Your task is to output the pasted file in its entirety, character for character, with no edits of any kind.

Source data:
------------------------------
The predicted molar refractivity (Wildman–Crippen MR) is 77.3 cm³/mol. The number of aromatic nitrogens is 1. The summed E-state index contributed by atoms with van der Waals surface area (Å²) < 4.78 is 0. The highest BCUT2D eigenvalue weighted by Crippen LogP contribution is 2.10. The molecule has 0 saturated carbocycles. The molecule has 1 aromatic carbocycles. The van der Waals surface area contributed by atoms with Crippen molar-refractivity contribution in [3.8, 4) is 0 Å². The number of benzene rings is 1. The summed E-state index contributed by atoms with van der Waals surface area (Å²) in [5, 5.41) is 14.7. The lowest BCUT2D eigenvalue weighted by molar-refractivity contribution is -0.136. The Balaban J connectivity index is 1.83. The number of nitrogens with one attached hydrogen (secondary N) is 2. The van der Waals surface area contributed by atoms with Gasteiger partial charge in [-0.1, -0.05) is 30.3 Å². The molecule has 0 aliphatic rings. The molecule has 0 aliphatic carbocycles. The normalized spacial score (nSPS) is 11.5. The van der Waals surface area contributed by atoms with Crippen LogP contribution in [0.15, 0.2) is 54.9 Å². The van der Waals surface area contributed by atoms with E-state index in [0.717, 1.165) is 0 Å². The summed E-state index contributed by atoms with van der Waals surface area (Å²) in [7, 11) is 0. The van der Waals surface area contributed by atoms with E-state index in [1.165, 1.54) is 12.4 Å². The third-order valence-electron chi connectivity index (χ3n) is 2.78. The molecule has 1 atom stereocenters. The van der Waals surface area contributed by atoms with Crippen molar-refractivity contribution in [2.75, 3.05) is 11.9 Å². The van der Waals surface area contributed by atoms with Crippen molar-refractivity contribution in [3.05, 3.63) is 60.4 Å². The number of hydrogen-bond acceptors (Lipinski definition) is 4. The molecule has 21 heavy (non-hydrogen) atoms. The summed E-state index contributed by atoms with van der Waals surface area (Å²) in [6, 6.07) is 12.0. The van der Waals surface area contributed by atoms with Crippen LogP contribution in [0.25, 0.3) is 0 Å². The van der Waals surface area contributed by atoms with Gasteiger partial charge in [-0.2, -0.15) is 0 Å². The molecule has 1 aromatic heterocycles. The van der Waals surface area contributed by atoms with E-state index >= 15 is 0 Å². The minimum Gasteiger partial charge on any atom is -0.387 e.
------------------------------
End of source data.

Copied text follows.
The predicted molar refractivity (Wildman–Crippen MR) is 77.3 cm³/mol. The number of aromatic nitrogens is 1. The summed E-state index contributed by atoms with van der Waals surface area (Å²) < 4.78 is 0. The highest BCUT2D eigenvalue weighted by Crippen LogP contribution is 2.10. The molecule has 0 saturated carbocycles. The molecule has 1 aromatic carbocycles. The van der Waals surface area contributed by atoms with Crippen molar-refractivity contribution in [3.8, 4) is 0 Å². The number of benzene rings is 1. The summed E-state index contributed by atoms with van der Waals surface area (Å²) in [5, 5.41) is 14.7. The lowest BCUT2D eigenvalue weighted by molar-refractivity contribution is -0.136. The Balaban J connectivity index is 1.83. The number of nitrogens with one attached hydrogen (secondary N) is 2. The van der Waals surface area contributed by atoms with Gasteiger partial charge in [-0.1, -0.05) is 30.3 Å². The molecule has 0 aliphatic rings. The molecule has 0 aliphatic carbocycles. The normalized spacial score (nSPS) is 11.5. The van der Waals surface area contributed by atoms with Crippen LogP contribution in [0.15, 0.2) is 54.9 Å². The van der Waals surface area contributed by atoms with E-state index in [0.717, 1.165) is 0 Å². The summed E-state index contributed by atoms with van der Waals surface area (Å²) in [7, 11) is 0. The van der Waals surface area contributed by atoms with E-state index in [1.165, 1.54) is 12.4 Å². The third-order valence-electron chi connectivity index (χ3n) is 2.78. The molecule has 1 atom stereocenters. The van der Waals surface area contributed by atoms with Crippen molar-refractivity contribution in [2.75, 3.05) is 11.9 Å². The van der Waals surface area contributed by atoms with Crippen molar-refractivity contribution in [3.05, 3.63) is 60.4 Å². The number of hydrogen-bond acceptors (Lipinski definition) is 4. The molecule has 21 heavy (non-hydrogen) atoms. The summed E-state index contributed by atoms with van der Waals surface area (Å²) in [6, 6.07) is 12.0. The van der Waals surface area contributed by atoms with Crippen LogP contribution in [0.25, 0.3) is 0 Å². The van der Waals surface area contributed by atoms with Gasteiger partial charge in [-0.2, -0.15) is 0 Å². The molecule has 1 aromatic heterocycles. The van der Waals surface area contributed by atoms with E-state index >= 15 is 0 Å². The minimum Gasteiger partial charge on any atom is -0.387 e.